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Wacky Mormons Love to Baptize Dead Jews

The controversy over LDS posthumous baptisms continues. See, the Mormons have this thing in which they offer salvation to the dead by performing rites that “baptize” them in absentia, giving even us backward Jews a glimpse at heaven. Thanks, guys!

All kinds of celebrity figures, including Adolf Hitler and Irving Berlin, have been included in these rituals, as well as the ancestors of Mormon converts, and muy controversially, many victims of the Holocaust. Starting in 1995, Jewish groups began meeting with the LDS, attempting to explain why the practice was offensive to them. They attempted to communicate that these people died as a result of their identity as Jews, and that the practice tarnished the memory of what they died for and what their deaths mean.

Last Monday, Ernest Michel, honorary chairman of the (deep breath) American Gathering of Holocaust Survivors and their Descendants, walked out of negotiations with the LDS, charging that the Mormons were not doing enough to prevent this continuing practice. Meanwhile, William Tumpowsky, the head of Utah’s UJF, is determined to make this shit work, and will continue discussions.

The truly amazing part of the whole thing is that after 13 years of discussion, the two groups have achieved a level of communication approaching zero. The LDS representatives and many Mormon people (check the comments under Deseret News’ coverage) still seem to have no idea why this is offensive to Jewish people. They just can’t understand why, if the survivor groups do not believe in their religion, they would care. (Yeah, why?) And also, they don’t get why Jews don’t appreciate that they are doing it out of LOVE for our dead. Urm.

The AGHSD, (easier) the Simon Wiesenthal Center, (fun fact: Wiesenthal himself, apparently was vicariously baptized after his death) and other groups that protest the practice, make a lot of demands, and do things like walk out of meetings, and yell at the nice Mormons, who smile at them and then turn and whisper to each other: “Do you know what he’s talking about?” The LDS reps claim that they have already removed over 200,000 Holocaust victims from their roles, and just can’t get why these good Jewish folk are so durned angry. And on it goes.

AP’s coverage here.







Twisting 1 Corinthians 15:29 – Mormonism’s Baptism for the Dead  by James K. Walker

A unique teaching of Mormonism is the practice of baptizing on behalf of the dead. This is a very important belief of Mormons today. Mormon Apostle Bruce R. McConkie taught: “…the Lord has ordained baptism for the dead as the means whereby all his worthy children of all ages can become heirs of salvation in his kingdom,” (Mormon Doctrine, p. 73).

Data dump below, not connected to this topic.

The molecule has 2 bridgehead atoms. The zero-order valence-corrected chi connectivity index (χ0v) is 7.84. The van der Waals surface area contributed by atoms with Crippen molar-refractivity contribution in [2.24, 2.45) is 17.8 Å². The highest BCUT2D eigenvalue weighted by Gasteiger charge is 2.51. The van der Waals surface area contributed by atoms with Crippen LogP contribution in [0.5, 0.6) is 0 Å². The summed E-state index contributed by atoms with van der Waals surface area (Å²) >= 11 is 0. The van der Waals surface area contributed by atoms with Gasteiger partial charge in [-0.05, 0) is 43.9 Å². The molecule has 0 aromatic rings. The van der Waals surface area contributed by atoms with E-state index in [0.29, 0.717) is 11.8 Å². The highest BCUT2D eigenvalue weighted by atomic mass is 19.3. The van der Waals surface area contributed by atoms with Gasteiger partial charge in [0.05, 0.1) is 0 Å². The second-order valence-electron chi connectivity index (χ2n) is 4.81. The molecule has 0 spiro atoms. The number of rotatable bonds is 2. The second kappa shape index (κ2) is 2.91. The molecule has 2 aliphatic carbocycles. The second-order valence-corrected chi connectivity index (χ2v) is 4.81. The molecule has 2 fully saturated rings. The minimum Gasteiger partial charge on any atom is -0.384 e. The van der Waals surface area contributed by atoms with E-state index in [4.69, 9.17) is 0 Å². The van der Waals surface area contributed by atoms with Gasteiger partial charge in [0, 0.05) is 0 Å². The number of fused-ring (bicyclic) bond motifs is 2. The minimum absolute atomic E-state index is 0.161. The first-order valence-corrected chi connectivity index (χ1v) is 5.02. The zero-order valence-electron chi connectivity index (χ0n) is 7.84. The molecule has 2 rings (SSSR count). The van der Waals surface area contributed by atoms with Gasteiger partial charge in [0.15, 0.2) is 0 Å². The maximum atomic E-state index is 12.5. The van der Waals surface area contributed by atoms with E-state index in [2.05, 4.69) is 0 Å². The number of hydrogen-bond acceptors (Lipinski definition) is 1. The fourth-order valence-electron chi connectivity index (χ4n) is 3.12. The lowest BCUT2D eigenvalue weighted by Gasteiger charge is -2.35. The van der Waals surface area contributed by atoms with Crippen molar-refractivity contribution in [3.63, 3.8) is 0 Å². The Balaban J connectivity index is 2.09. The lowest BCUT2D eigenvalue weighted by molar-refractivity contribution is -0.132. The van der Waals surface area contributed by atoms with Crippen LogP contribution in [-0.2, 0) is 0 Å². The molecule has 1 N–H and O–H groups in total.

In every active Mormon Temple proxy baptisms for the dead take place in which living Mormons temporarily assume the names of dead people to perform baptisms on their behalf. Mormon leaders teach that this activity was practiced by the first century Christian churches and quote 1 Corinthians 15:29 as proof (Ibid).

1 Corinthians 15:29
“Else what shall they do which are baptized for the dead, if the dead rise not at all? why are they then baptized for the dead?”

Historically, this passage has been the source of much speculation and some confusion. One second century sect, the Cataphrygians (Montanists), seem to have developed the practice of baptizing actual corpses based on a misunderstanding of this verse (see Evangelical Dictionary of Theology, edited by Walter A. Elwell, p. 119).

In order to understand this or any other Biblical passage, it is important to examine the context to understand what is being talked about.

The entire fifteenth chapter of 1 Corinthians deals with the resurrection. False teachers had infiltrated the church at Corinth, teaching “that there is no resurrection of the dead,” (vs. 13).

Paul had stated that the heart of the gospel was Christ’s resurrection (vs. 1-14). Christ died on the cross for man’s sins, was buried, and that he rose again the third day.

To be saved one must turn from their sins and trust in, or “keep in memory” Christ’s work on their behalf. Christ’s historical death, burial and resurrection is the gospel.

But there were cultic leaders at Corinth that believed and taught that there was no resurrection. The whole chapter is devoted to reasons why this is a false teaching.

Reason #1: There were eye witnesses of Christ’s resurrection (15:5-7);